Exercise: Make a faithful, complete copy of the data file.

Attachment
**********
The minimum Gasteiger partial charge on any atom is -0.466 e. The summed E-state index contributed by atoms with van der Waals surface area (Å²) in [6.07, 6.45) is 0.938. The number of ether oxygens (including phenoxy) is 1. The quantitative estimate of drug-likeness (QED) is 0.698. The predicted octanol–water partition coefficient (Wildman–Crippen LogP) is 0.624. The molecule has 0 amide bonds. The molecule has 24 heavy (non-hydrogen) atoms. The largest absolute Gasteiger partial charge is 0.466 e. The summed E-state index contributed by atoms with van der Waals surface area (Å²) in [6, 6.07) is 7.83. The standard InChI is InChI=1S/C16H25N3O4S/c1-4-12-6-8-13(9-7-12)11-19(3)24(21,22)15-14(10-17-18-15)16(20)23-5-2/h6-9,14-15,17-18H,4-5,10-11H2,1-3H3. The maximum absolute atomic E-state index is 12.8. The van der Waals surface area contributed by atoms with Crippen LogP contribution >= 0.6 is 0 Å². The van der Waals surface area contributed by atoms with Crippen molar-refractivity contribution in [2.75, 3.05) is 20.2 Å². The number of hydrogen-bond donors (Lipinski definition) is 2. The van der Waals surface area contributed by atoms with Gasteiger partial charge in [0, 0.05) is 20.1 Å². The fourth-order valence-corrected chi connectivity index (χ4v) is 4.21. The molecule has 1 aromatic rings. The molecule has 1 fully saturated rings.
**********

The minimum Gasteiger partial charge on any atom is -0.466 e. The summed E-state index contributed by atoms with van der Waals surface area (Å²) in [6.07, 6.45) is 0.938. The number of ether oxygens (including phenoxy) is 1. The quantitative estimate of drug-likeness (QED) is 0.698. The predicted octanol–water partition coefficient (Wildman–Crippen LogP) is 0.624. The molecule has 0 amide bonds. The molecule has 24 heavy (non-hydrogen) atoms. The largest absolute Gasteiger partial charge is 0.466 e. The summed E-state index contributed by atoms with van der Waals surface area (Å²) in [6, 6.07) is 7.83. The standard InChI is InChI=1S/C16H25N3O4S/c1-4-12-6-8-13(9-7-12)11-19(3)24(21,22)15-14(10-17-18-15)16(20)23-5-2/h6-9,14-15,17-18H,4-5,10-11H2,1-3H3. The maximum absolute atomic E-state index is 12.8. The van der Waals surface area contributed by atoms with Crippen LogP contribution >= 0.6 is 0 Å². The van der Waals surface area contributed by atoms with Crippen molar-refractivity contribution in [2.75, 3.05) is 20.2 Å². The number of hydrogen-bond donors (Lipinski definition) is 2. The van der Waals surface area contributed by atoms with Gasteiger partial charge in [0, 0.05) is 20.1 Å². The fourth-order valence-corrected chi connectivity index (χ4v) is 4.21. The molecule has 1 aromatic rings. The molecule has 1 fully saturated rings.